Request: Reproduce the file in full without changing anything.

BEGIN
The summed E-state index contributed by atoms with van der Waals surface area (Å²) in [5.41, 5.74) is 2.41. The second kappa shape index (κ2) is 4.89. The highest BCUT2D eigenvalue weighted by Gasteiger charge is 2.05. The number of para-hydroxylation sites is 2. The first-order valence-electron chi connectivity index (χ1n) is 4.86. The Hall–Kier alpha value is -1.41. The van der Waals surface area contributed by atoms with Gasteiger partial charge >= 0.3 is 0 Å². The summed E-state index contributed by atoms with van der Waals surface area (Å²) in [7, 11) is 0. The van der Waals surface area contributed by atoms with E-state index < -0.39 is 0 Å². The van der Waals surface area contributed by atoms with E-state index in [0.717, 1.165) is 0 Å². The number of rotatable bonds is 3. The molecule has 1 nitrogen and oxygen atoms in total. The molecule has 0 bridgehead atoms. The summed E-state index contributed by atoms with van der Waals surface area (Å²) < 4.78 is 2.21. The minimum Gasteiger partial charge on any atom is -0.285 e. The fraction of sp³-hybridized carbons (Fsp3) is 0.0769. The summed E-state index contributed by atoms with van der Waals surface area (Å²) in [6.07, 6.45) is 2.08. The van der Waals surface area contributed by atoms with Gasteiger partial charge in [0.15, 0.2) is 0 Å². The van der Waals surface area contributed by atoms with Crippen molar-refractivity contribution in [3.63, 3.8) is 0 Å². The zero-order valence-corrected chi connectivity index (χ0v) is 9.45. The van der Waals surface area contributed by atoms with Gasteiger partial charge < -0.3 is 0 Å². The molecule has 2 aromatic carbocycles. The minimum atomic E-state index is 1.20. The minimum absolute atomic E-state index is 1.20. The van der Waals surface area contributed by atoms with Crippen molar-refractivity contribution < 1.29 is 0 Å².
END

The summed E-state index contributed by atoms with van der Waals surface area (Å²) in [5.41, 5.74) is 2.41. The second kappa shape index (κ2) is 4.89. The highest BCUT2D eigenvalue weighted by Gasteiger charge is 2.05. The number of para-hydroxylation sites is 2. The first-order valence-electron chi connectivity index (χ1n) is 4.86. The Hall–Kier alpha value is -1.41. The van der Waals surface area contributed by atoms with Gasteiger partial charge >= 0.3 is 0 Å². The summed E-state index contributed by atoms with van der Waals surface area (Å²) in [7, 11) is 0. The van der Waals surface area contributed by atoms with E-state index < -0.39 is 0 Å². The van der Waals surface area contributed by atoms with E-state index in [0.717, 1.165) is 0 Å². The number of rotatable bonds is 3. The molecule has 1 nitrogen and oxygen atoms in total. The molecule has 0 bridgehead atoms. The summed E-state index contributed by atoms with van der Waals surface area (Å²) < 4.78 is 2.21. The minimum Gasteiger partial charge on any atom is -0.285 e. The fraction of sp³-hybridized carbons (Fsp3) is 0.0769. The summed E-state index contributed by atoms with van der Waals surface area (Å²) in [6.07, 6.45) is 2.08. The van der Waals surface area contributed by atoms with Gasteiger partial charge in [0.15, 0.2) is 0 Å². The van der Waals surface area contributed by atoms with Crippen molar-refractivity contribution in [3.63, 3.8) is 0 Å². The zero-order valence-corrected chi connectivity index (χ0v) is 9.45. The van der Waals surface area contributed by atoms with Gasteiger partial charge < -0.3 is 0 Å². The molecule has 2 aromatic carbocycles. The minimum atomic E-state index is 1.20. The minimum absolute atomic E-state index is 1.20. The van der Waals surface area contributed by atoms with Crippen molar-refractivity contribution < 1.29 is 0 Å².